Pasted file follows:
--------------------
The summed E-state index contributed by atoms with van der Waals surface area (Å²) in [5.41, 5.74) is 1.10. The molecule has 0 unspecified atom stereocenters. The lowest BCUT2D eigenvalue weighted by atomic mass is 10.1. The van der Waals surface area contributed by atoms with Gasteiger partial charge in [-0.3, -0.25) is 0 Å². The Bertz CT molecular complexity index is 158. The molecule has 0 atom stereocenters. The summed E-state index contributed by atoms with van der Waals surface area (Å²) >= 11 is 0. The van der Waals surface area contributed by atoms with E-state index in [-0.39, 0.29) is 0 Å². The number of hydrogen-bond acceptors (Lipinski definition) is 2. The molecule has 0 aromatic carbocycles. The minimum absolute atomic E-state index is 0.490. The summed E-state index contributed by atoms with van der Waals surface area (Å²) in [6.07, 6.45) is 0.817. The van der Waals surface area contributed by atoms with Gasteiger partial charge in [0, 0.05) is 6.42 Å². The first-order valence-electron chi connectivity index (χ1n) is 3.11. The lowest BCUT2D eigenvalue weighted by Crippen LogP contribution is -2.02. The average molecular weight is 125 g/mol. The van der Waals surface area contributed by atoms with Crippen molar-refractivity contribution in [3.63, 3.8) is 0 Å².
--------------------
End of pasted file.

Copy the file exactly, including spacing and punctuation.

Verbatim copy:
The summed E-state index contributed by atoms with van der Waals surface area (Å²) in [5.41, 5.74) is 1.10. The molecule has 0 unspecified atom stereocenters. The lowest BCUT2D eigenvalue weighted by atomic mass is 10.1. The van der Waals surface area contributed by atoms with Gasteiger partial charge in [-0.3, -0.25) is 0 Å². The Bertz CT molecular complexity index is 158. The molecule has 0 atom stereocenters. The summed E-state index contributed by atoms with van der Waals surface area (Å²) >= 11 is 0. The van der Waals surface area contributed by atoms with E-state index in [-0.39, 0.29) is 0 Å². The number of hydrogen-bond acceptors (Lipinski definition) is 2. The molecule has 0 aromatic carbocycles. The minimum absolute atomic E-state index is 0.490. The summed E-state index contributed by atoms with van der Waals surface area (Å²) in [6.07, 6.45) is 0.817. The van der Waals surface area contributed by atoms with Gasteiger partial charge in [0, 0.05) is 6.42 Å². The first-order valence-electron chi connectivity index (χ1n) is 3.11. The lowest BCUT2D eigenvalue weighted by Crippen LogP contribution is -2.02. The average molecular weight is 125 g/mol. The van der Waals surface area contributed by atoms with Crippen molar-refractivity contribution in [3.63, 3.8) is 0 Å².